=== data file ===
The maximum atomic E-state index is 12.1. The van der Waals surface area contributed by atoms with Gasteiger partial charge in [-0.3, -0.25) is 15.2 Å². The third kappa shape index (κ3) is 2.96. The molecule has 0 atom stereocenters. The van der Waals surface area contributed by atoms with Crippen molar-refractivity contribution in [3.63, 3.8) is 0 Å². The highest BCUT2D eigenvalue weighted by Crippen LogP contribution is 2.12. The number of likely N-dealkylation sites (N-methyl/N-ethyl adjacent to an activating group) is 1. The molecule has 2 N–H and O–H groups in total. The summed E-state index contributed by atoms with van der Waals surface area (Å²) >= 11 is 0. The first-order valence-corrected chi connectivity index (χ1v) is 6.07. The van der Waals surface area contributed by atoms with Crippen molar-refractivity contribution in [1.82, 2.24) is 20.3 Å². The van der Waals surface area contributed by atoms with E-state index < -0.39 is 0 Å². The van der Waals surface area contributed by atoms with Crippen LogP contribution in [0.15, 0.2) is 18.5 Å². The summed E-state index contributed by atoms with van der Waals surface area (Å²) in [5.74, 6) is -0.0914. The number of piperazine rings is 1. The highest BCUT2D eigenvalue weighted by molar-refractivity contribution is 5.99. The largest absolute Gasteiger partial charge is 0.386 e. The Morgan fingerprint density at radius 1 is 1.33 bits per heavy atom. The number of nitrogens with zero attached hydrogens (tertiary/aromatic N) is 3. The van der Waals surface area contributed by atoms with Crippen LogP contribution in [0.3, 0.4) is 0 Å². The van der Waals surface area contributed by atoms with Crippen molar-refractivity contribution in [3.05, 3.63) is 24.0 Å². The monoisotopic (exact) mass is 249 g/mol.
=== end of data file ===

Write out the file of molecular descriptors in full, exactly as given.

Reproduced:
The maximum atomic E-state index is 12.1. The van der Waals surface area contributed by atoms with Gasteiger partial charge in [-0.3, -0.25) is 15.2 Å². The third kappa shape index (κ3) is 2.96. The molecule has 0 atom stereocenters. The van der Waals surface area contributed by atoms with Crippen molar-refractivity contribution in [3.63, 3.8) is 0 Å². The highest BCUT2D eigenvalue weighted by Crippen LogP contribution is 2.12. The number of likely N-dealkylation sites (N-methyl/N-ethyl adjacent to an activating group) is 1. The molecule has 2 N–H and O–H groups in total. The summed E-state index contributed by atoms with van der Waals surface area (Å²) >= 11 is 0. The first-order valence-corrected chi connectivity index (χ1v) is 6.07. The van der Waals surface area contributed by atoms with Crippen molar-refractivity contribution in [1.82, 2.24) is 20.3 Å². The van der Waals surface area contributed by atoms with E-state index < -0.39 is 0 Å². The van der Waals surface area contributed by atoms with Crippen LogP contribution in [0.15, 0.2) is 18.5 Å². The summed E-state index contributed by atoms with van der Waals surface area (Å²) in [5.74, 6) is -0.0914. The number of piperazine rings is 1. The highest BCUT2D eigenvalue weighted by molar-refractivity contribution is 5.99. The largest absolute Gasteiger partial charge is 0.386 e. The Morgan fingerprint density at radius 1 is 1.33 bits per heavy atom. The number of nitrogens with zero attached hydrogens (tertiary/aromatic N) is 3. The van der Waals surface area contributed by atoms with Crippen LogP contribution in [0.3, 0.4) is 0 Å². The van der Waals surface area contributed by atoms with Crippen molar-refractivity contribution in [3.05, 3.63) is 24.0 Å². The monoisotopic (exact) mass is 249 g/mol.